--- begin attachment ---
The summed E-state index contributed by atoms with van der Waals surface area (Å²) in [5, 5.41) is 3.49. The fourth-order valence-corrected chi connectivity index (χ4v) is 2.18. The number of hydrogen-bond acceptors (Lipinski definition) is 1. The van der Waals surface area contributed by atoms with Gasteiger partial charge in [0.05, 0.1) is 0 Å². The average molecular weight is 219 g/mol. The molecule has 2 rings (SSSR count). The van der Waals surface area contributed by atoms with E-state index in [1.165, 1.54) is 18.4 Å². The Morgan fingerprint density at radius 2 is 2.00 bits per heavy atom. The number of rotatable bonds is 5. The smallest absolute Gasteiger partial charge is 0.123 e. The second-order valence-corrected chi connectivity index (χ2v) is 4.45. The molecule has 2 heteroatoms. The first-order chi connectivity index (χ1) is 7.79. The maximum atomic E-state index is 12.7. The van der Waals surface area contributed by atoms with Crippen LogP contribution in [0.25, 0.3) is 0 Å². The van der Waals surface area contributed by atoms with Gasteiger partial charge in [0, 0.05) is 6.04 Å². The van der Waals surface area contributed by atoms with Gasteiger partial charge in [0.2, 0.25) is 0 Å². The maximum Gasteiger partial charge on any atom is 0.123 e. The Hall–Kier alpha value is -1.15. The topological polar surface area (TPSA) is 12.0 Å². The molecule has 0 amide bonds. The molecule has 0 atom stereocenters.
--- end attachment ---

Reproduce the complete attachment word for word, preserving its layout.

The summed E-state index contributed by atoms with van der Waals surface area (Å²) in [5, 5.41) is 3.49. The fourth-order valence-corrected chi connectivity index (χ4v) is 2.18. The number of hydrogen-bond acceptors (Lipinski definition) is 1. The van der Waals surface area contributed by atoms with Gasteiger partial charge in [0.05, 0.1) is 0 Å². The average molecular weight is 219 g/mol. The molecule has 2 rings (SSSR count). The van der Waals surface area contributed by atoms with E-state index in [1.165, 1.54) is 18.4 Å². The Morgan fingerprint density at radius 2 is 2.00 bits per heavy atom. The number of rotatable bonds is 5. The smallest absolute Gasteiger partial charge is 0.123 e. The second-order valence-corrected chi connectivity index (χ2v) is 4.45. The molecule has 2 heteroatoms. The first-order chi connectivity index (χ1) is 7.79. The maximum atomic E-state index is 12.7. The van der Waals surface area contributed by atoms with Crippen LogP contribution in [0.25, 0.3) is 0 Å². The van der Waals surface area contributed by atoms with Gasteiger partial charge in [0, 0.05) is 6.04 Å². The van der Waals surface area contributed by atoms with Gasteiger partial charge in [0.2, 0.25) is 0 Å². The maximum Gasteiger partial charge on any atom is 0.123 e. The Hall–Kier alpha value is -1.15. The topological polar surface area (TPSA) is 12.0 Å². The molecule has 0 amide bonds. The molecule has 0 atom stereocenters.